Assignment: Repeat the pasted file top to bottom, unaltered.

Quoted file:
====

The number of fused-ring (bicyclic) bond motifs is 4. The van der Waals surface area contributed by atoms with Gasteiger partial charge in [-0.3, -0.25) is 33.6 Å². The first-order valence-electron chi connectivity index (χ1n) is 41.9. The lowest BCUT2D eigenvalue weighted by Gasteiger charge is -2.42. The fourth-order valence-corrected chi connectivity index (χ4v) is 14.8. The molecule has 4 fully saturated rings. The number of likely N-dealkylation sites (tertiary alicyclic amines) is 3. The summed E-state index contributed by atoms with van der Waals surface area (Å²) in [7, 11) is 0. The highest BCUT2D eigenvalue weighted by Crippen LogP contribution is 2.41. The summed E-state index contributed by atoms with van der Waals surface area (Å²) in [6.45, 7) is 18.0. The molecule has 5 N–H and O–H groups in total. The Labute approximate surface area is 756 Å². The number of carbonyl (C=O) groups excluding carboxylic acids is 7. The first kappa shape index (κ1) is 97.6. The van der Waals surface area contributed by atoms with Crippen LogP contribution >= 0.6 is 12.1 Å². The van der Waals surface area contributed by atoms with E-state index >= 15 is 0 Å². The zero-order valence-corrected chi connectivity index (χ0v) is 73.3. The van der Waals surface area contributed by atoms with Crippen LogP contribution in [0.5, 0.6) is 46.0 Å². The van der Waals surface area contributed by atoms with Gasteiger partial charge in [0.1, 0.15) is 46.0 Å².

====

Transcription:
The number of fused-ring (bicyclic) bond motifs is 4. The van der Waals surface area contributed by atoms with Gasteiger partial charge in [-0.3, -0.25) is 33.6 Å². The first-order valence-electron chi connectivity index (χ1n) is 41.9. The lowest BCUT2D eigenvalue weighted by Gasteiger charge is -2.42. The fourth-order valence-corrected chi connectivity index (χ4v) is 14.8. The molecule has 4 fully saturated rings. The number of likely N-dealkylation sites (tertiary alicyclic amines) is 3. The summed E-state index contributed by atoms with van der Waals surface area (Å²) in [7, 11) is 0. The highest BCUT2D eigenvalue weighted by Crippen LogP contribution is 2.41. The summed E-state index contributed by atoms with van der Waals surface area (Å²) in [6.45, 7) is 18.0. The molecule has 5 N–H and O–H groups in total. The Labute approximate surface area is 756 Å². The number of carbonyl (C=O) groups excluding carboxylic acids is 7. The first kappa shape index (κ1) is 97.6. The van der Waals surface area contributed by atoms with Crippen LogP contribution >= 0.6 is 12.1 Å². The van der Waals surface area contributed by atoms with E-state index >= 15 is 0 Å². The zero-order valence-corrected chi connectivity index (χ0v) is 73.3. The van der Waals surface area contributed by atoms with Crippen LogP contribution in [0.5, 0.6) is 46.0 Å². The van der Waals surface area contributed by atoms with Gasteiger partial charge in [0.1, 0.15) is 46.0 Å².